We’ve always been inclusive, as far as our language, changing even scripture that is read or recited so that it’s inclusive of all genders. But there’s always hung around some of those old traditions from other [denominations]. It’s still a large conglomeration of all those things. With new people now moving into positions of leadership, I think the fellowship itself is on the verge of seeing some really exciting things.
Troy, a year ago, stepped down as the moderator. For the first time ever, a woman is now the moderator of our denomination—the first woman ever, anywhere. Nancy Wilson is a really dynamic woman and has been with the fellowship since the beginning. Then, under her are the Board of Elders that represent all seven regions around the world. . . . We’re seeing younger people get into these positions with wonderful new ideas. At this point, it’s all women in those positions—with the exception of one person—where 20 years ago it was all men. There’s been a complete switch over in power, if you will.
We find that even in our local churches. Often it will depend on the gender of the pastor as to which way the membership goes. It’s strange to me, but when we’ve had women as our pastors, the bulk of the [EMC] Church becomes predominantly women in attendance. When we have men [as pastors], it often times goes predominantly men. I think now we’re pretty much at a real even spot. The church currently [is] pretty well balanced between men and women. In the early years, comically, because it was new, a lot of people came just to check it out because it was the new pickup place—which was okay, but, if you had more serious spiritual things in mind, that got to be kind of an annoyance. I think that’s true with anything. There’s always a curiosity. People come to check it out. And the ones that have stayed are the ones that are seriously committed to their faith.
It’s been a difficult journey for the [EMC] Church, because many people in the GLBT community want nothing to do with anything—church, God, religion—because that is who turned us all away. [In the late 1970s] I was going to Inland Empire School of the Bible here in Spokane. They were a subsidiary of Moody Bible Institute out of Chicago, and Multnomah School of the Bible in Portland. They are both pretty big. This was kind of a local chapter of that. They didn’t take very kindly to me. [Laughs.] Very fundamentalist. [To become a minister,] I would have eventually had to go to either Multnomah or Moody to go through seminary, become licensed, and ordained—which at that time was my goal. I was thrown out of Bible college and the church I grew up in, once it became clear that I was living a gay lifestyle. That was devastating for me. Some people, unfortunately, have never recovered from similar experiences. My personal struggle with that was it took me about two-and-a-half years from the time I was “uninvited” to my church and thrown out of Bible college to the point when MCC went off and became [unintelligible] church. For me, that was like finding home, because my whole life was called to ministry. That needed to be a part of my life. So it’s been hard.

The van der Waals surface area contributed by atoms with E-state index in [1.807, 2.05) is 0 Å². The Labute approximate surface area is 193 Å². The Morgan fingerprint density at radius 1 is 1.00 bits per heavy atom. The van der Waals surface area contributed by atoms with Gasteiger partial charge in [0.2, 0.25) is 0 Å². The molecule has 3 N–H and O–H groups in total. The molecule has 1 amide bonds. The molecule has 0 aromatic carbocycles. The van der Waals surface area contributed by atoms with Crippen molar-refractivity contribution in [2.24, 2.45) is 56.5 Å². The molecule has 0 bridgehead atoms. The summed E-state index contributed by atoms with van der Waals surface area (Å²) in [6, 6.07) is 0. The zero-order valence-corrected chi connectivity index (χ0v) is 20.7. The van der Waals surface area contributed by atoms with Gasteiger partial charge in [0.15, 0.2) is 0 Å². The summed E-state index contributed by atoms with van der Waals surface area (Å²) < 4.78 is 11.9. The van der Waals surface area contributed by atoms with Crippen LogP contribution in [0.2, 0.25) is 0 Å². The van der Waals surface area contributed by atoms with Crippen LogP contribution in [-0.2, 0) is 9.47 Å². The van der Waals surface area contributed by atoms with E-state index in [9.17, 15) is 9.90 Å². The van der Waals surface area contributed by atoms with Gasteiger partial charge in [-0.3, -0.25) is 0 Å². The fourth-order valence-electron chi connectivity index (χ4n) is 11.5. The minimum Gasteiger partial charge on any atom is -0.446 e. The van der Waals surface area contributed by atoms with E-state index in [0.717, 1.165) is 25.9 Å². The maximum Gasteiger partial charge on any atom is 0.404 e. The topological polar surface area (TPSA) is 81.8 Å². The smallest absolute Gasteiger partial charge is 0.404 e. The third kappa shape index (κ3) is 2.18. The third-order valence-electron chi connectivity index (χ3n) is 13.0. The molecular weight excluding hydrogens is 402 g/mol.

Somebody asked me . . . I think it was probably Mike [Schultz] from the Stonewall, when he was interviewing me last fall. He says, “How many lives have you touched?” Do we ever know how many lives? I mean, I have no clue, because I’ve been involved with so many different aspects of this community. When they did the tribute to me [on] my last Sunday at the church, there wasn’t enough tissue. It was just so emotional for me to have people talk about how I touched their lives. [There were people] who came to that service who I hadn’t seen in years. You know, I’m very humble. I don’t think anything I’ve done is all that spectacular. I think that is the key. I’ve always been the same person I’ve always been. If I’ve touched lives, all I can say is, “Praise God.” All I’ve ever really done is share what my journey has been. Because of that, I’ve been so blessed, with so many wonderful friendships and the opportunity to go into places that I probably never would have.
It was very difficult for me. I basically had been raised believing that who I was, was an abomination, and that’s hard to overcome. It took me, probably, the first 10 years of my involvement with EMCC to get where I was finally able to say, “You know, nobody has the right to tell me what my relationship with God is. God hasn’t turned from me.” I still, to this day, cannot and will not debate or argue all the scriptural arguments, pro and con. All I can talk about is my experience. My life has been blessed because of the presence of God. I don’t think it would be, if I were truly what the fundamentalists say that I am.
Source: Interview with Maureen Nickerson and Katya M., 2007; held in the Northwest Museum of Arts and Culture.